Four Poems by Stephani E.D. McDow






Diaspora Café

My heart bass and his strength drum go
boom, boom, boom
not 808s, but soul strings
hand heals and open palms
origin thumpin’ coursing gospel through the blood,
toppling pilars of fed HIStory, bellowing out THE truth
actively — in breath, in voice, in existing
can y’all hear me?

From soil to sand and back again
the rows of straight strands reaching to the earth in supplication, to
tresses like ocean waves ebbing and flowing,
connecting Spirit between Black and brown lands, to
kinky roots reaching high in praise and sun worship
the grio, the shaman, the hieroglyph, the song
unifying in seed sown
Earth warm
fruit grown

My Name in Time

With the hour hand at 10 and the minute only 15 after,
Mother, not mine
but my great grand,
with her cotton white and feel hair,
leather black skin and walking wood,
crept down the hall, wood stick tapping the floor
like the second hand’s click.
She pushed through the cracked door and
said to the young woman as she held her budding belly,
“Please, name the baby after him.”
*click, click, click*
And the young woman took one hand and
rubbed it down the length of the life evident within,
not in trying to commune with the girl child therein
but in displaying possession.
“But I’ve already named her.”
And she did. A name, not for its meaning or inherited power,
but from three things –
a car, a perfume, a drink
and for her, that was perfect. Items innately her, desired things –
because self was her center even as the child within her was meant to be.
“I’ve named her,” she repeated.
“But she’s the first girl of her generation. Please, name her for him.
For me.”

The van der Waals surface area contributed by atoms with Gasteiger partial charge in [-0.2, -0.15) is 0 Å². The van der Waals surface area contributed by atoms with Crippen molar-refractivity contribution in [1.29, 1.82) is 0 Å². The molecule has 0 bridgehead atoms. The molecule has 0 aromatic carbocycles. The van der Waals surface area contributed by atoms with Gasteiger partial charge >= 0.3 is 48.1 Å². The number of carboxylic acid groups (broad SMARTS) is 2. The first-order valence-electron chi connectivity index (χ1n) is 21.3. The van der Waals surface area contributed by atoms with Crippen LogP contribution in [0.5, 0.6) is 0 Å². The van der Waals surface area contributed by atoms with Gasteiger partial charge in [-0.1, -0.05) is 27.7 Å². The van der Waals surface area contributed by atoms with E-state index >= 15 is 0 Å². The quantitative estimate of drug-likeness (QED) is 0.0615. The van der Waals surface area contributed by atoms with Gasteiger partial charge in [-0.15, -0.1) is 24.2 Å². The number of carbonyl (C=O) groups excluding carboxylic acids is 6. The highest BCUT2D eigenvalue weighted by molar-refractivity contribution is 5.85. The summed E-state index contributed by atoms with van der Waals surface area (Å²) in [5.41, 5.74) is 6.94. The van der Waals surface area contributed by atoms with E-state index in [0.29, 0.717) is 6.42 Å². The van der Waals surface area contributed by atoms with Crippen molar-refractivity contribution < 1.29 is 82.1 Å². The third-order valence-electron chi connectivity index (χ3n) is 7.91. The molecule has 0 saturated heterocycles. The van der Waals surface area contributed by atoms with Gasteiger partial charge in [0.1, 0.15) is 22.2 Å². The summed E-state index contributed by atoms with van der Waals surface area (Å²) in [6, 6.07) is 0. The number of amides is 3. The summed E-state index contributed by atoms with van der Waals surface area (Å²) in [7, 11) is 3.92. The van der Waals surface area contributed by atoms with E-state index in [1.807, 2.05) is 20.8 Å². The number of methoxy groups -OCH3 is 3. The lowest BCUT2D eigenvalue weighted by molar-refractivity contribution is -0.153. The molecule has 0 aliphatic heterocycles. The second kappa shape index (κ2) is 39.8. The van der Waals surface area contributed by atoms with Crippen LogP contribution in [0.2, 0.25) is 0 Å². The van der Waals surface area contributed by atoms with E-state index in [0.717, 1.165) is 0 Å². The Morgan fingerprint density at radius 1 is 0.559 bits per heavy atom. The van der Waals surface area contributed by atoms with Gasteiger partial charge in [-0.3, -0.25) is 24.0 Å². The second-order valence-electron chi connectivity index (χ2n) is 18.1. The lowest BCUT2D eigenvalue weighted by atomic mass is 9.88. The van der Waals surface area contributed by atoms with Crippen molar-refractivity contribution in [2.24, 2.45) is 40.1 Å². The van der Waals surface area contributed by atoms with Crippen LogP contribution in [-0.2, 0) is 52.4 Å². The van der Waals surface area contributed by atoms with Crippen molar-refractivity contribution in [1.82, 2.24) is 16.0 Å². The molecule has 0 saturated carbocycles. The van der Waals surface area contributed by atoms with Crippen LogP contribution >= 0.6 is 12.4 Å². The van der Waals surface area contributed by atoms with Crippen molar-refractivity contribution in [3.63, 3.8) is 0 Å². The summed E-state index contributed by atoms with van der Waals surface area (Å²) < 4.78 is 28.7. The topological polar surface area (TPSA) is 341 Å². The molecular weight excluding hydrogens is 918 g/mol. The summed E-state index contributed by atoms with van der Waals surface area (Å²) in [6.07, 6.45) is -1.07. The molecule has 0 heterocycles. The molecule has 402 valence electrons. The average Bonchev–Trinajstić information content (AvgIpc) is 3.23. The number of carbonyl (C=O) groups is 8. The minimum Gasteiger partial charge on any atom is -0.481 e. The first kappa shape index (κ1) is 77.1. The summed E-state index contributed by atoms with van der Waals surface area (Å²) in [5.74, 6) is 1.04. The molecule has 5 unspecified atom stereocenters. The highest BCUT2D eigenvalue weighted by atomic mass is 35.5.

*click, click*
And she removed her hands from her responsibility and crossed them about her breasts.
Silent indignation radiating yet knowing she would yield,
she looked at Mother – the contrast of her elder so powerful against herself –
she saw white hair, Black skin, frailty and time.
And it was done. Shifting the names she’d chosen for me over to make room
so that my first name now the feminine of my father’s,
though she only called me ‘the baby’ until I was 6 months old
choosing instead to revel in her anger than succumb to my given.
Taking up the mantle of her cause, her side called me only by the name she’d intended.
His side proudly called me by Mother’s ask.
And, years after the second-hand click on wood stopped,
my ancestor’s way, prevalently quilted into our skin and hair
has armed us with the ear to hear her counsel and song, if we choose.
Listening, I am reminded that
my name wouldn’t bear the same meaning had it not been for Mother
not mine, but my great grand
because her insistence made me royalty.

Monk Round Midnight

Exasperated and precise
That plagued my
Questioned pleas
And it was these
That unavoidably masked my thoughts . . .

Yet taught and taught and taught.


tree in the night sky
asks why I love
against man-made intentions

I mention my peace
and cease malicious vibes and
strive for solace

I miss.

Stephani E. D. McDow is a multi-genre writer published in Day Eight’s Diaspora Cafe: DC, Bourgeon, Still Point Arts Quarterly, Genre: Urban Arts No. 7, and Femme Literati: Mixtape Anthology. Her work has been anthologized alongside nationally prominent voices such as Jericho Brown, Lucille Clifton, Tess Gallagher, Ilya Kaminsky, Dunya Mikhail, Marge Piercy, and Danez Smith in Raven Chronicle Press’ Take a Stand: Art Against Hate, winner of the 2021 Washington State Book Award for Poetry. A Tin House Summer Workshop alumna and Hurston/Wright Summer Writers Week Workshop Fellow, Stephani is a native D.C. Washingtonian who currently resides in Maryland and is working on her first novel. Learn more by visiting

These poems were supported by DC Mayor Muriel Bowser’s Office of Latino Affairs and through a retreat for Afro-Latin poets produced April 15, 2023 by Day Eight, directed by Jeffrey Banks and Maritza Rivera.

Image: Vis M, CC BY-SA 4.0, via Wikimedia Commons

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